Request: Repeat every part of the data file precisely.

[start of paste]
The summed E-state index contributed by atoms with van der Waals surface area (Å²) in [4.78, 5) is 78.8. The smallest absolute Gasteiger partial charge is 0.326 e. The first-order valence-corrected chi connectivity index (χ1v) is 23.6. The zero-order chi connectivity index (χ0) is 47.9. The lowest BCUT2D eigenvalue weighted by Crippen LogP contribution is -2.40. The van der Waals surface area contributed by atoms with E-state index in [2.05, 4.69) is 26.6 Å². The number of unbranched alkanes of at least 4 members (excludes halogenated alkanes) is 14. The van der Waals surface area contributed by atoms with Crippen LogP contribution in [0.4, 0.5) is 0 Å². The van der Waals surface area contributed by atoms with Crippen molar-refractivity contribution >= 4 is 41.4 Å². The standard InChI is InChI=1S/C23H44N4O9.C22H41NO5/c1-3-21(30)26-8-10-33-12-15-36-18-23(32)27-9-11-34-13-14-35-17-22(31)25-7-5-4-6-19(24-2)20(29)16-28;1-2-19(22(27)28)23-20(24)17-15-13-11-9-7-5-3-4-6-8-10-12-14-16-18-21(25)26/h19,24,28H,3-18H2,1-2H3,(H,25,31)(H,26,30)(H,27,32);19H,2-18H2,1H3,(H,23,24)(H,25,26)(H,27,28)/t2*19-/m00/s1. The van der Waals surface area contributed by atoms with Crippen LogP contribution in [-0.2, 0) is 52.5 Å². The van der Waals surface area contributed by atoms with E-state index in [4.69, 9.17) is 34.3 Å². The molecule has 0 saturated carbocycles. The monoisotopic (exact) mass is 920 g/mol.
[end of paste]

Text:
The summed E-state index contributed by atoms with van der Waals surface area (Å²) in [4.78, 5) is 78.8. The smallest absolute Gasteiger partial charge is 0.326 e. The first-order valence-corrected chi connectivity index (χ1v) is 23.6. The zero-order chi connectivity index (χ0) is 47.9. The lowest BCUT2D eigenvalue weighted by Crippen LogP contribution is -2.40. The van der Waals surface area contributed by atoms with E-state index in [2.05, 4.69) is 26.6 Å². The number of unbranched alkanes of at least 4 members (excludes halogenated alkanes) is 14. The van der Waals surface area contributed by atoms with Crippen LogP contribution in [0.4, 0.5) is 0 Å². The van der Waals surface area contributed by atoms with Crippen molar-refractivity contribution >= 4 is 41.4 Å². The standard InChI is InChI=1S/C23H44N4O9.C22H41NO5/c1-3-21(30)26-8-10-33-12-15-36-18-23(32)27-9-11-34-13-14-35-17-22(31)25-7-5-4-6-19(24-2)20(29)16-28;1-2-19(22(27)28)23-20(24)17-15-13-11-9-7-5-3-4-6-8-10-12-14-16-18-21(25)26/h19,24,28H,3-18H2,1-2H3,(H,25,31)(H,26,30)(H,27,32);19H,2-18H2,1H3,(H,23,24)(H,25,26)(H,27,28)/t2*19-/m00/s1. The van der Waals surface area contributed by atoms with Crippen LogP contribution in [-0.2, 0) is 52.5 Å². The van der Waals surface area contributed by atoms with E-state index in [4.69, 9.17) is 34.3 Å². The molecule has 0 saturated carbocycles. The monoisotopic (exact) mass is 920 g/mol.